This week, we received a response from Sec. Hobbs, who is also concerned about the reported incidents. In part, Sec. Hobbs says, “My office’s roles in administering elections do not include authority to investigate or enforce suspected violations of RCW 29A.84.250 (4). Additionally, the Legislature has not allocated funding to this office to create an investigative role.”
I would support legislation that provides the Secretary of State’s office with the authority and resources to investigate suspected violations. And I hope the attention this issue receives will prevent similar activity in the future. If we also receive a response from the attorney general, I will share that with you as well.
Inslee’s denial of the real cause for highest gas prices in U.S.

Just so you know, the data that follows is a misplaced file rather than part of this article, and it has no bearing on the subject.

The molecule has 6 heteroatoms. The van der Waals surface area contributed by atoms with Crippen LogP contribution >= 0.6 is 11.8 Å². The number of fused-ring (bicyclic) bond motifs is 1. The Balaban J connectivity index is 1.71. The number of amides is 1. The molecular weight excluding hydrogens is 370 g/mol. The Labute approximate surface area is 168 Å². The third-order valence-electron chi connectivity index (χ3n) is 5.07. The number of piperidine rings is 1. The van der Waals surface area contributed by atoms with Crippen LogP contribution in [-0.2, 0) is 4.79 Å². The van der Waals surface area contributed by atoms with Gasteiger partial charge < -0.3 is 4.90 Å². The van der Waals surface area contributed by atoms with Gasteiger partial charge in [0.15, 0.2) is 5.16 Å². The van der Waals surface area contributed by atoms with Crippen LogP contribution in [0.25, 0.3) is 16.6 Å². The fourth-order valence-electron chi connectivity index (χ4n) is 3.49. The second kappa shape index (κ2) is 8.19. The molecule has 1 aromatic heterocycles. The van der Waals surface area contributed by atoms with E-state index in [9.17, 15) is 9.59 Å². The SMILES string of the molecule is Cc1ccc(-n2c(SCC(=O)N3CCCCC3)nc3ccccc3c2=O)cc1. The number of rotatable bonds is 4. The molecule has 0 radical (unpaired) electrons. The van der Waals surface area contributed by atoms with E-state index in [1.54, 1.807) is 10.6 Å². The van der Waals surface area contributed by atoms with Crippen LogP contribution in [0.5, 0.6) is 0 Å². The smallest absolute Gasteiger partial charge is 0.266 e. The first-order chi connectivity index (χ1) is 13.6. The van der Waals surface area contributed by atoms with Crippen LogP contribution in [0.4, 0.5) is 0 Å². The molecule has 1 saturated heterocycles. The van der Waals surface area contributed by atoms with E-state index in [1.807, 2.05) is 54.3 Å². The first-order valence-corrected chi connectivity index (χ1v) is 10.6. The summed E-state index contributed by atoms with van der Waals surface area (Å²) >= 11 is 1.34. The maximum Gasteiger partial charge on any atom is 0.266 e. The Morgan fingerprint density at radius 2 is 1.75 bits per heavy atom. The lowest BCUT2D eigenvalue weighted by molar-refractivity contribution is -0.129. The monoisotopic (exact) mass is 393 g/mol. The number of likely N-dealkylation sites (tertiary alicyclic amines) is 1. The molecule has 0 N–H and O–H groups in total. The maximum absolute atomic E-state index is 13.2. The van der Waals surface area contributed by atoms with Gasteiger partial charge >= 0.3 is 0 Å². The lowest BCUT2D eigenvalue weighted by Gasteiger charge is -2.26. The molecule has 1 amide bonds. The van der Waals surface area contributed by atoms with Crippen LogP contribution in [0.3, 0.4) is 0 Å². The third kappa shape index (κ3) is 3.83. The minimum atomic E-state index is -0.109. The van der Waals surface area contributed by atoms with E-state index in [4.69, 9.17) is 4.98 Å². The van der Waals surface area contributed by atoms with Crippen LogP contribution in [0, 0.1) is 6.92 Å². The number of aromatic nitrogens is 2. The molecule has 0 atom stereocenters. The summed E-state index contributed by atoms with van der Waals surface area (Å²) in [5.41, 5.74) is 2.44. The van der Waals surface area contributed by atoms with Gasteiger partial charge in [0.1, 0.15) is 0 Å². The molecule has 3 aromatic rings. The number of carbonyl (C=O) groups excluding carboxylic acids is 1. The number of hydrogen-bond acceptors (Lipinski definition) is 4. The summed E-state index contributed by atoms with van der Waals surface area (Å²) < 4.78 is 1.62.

Under increasing pressure from the public, Gov. Inslee held a press conference recently to deny that his new “Cap and Invest” program, which should be called “Cap and Tax,” has had anything to do with skyrocketing gas prices here in Washington. He and several legislators said that we needed “radical transparency” to combat price gouging by the oil companies. He spread misinformation by blaming a pipeline closure that has been shown to have been immaterial. And he said he and Democrat legislators would look to California for inspiration on legislation to sponsor in 2024.
He also told us before that the program would only increase gas prices by “pennies.” Now we have the highest gas prices in the nation. Are we to believe his claims now? No.